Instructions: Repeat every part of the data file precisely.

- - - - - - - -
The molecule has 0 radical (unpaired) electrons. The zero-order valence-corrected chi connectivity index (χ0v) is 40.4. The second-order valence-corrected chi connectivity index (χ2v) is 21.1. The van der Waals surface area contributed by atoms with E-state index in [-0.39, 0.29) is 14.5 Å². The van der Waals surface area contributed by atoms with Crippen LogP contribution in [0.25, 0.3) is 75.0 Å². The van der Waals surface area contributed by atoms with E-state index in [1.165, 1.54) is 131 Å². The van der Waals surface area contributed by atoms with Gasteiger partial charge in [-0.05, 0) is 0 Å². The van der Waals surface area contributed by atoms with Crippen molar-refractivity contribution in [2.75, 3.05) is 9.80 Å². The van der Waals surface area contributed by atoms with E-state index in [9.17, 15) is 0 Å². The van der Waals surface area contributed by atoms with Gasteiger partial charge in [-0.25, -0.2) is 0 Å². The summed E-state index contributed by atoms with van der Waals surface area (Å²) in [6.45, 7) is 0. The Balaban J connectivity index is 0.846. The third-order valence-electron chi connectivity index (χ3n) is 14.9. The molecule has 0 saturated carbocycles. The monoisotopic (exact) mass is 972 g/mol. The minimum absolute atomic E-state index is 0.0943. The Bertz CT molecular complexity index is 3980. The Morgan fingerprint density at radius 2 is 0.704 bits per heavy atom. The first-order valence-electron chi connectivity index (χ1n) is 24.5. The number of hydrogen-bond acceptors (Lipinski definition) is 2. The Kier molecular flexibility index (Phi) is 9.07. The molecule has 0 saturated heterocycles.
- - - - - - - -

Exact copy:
The molecule has 0 radical (unpaired) electrons. The zero-order valence-corrected chi connectivity index (χ0v) is 40.4. The second-order valence-corrected chi connectivity index (χ2v) is 21.1. The van der Waals surface area contributed by atoms with E-state index in [-0.39, 0.29) is 14.5 Å². The van der Waals surface area contributed by atoms with Crippen LogP contribution in [0.25, 0.3) is 75.0 Å². The van der Waals surface area contributed by atoms with E-state index in [1.165, 1.54) is 131 Å². The van der Waals surface area contributed by atoms with Gasteiger partial charge in [-0.05, 0) is 0 Å². The van der Waals surface area contributed by atoms with Crippen molar-refractivity contribution in [2.75, 3.05) is 9.80 Å². The van der Waals surface area contributed by atoms with E-state index in [9.17, 15) is 0 Å². The van der Waals surface area contributed by atoms with Gasteiger partial charge in [-0.25, -0.2) is 0 Å². The summed E-state index contributed by atoms with van der Waals surface area (Å²) in [6.45, 7) is 0. The Balaban J connectivity index is 0.846. The third-order valence-electron chi connectivity index (χ3n) is 14.9. The molecule has 0 saturated carbocycles. The monoisotopic (exact) mass is 972 g/mol. The minimum absolute atomic E-state index is 0.0943. The Bertz CT molecular complexity index is 3980. The Morgan fingerprint density at radius 2 is 0.704 bits per heavy atom. The first-order valence-electron chi connectivity index (χ1n) is 24.5. The number of hydrogen-bond acceptors (Lipinski definition) is 2. The Kier molecular flexibility index (Phi) is 9.07. The molecule has 0 saturated heterocycles.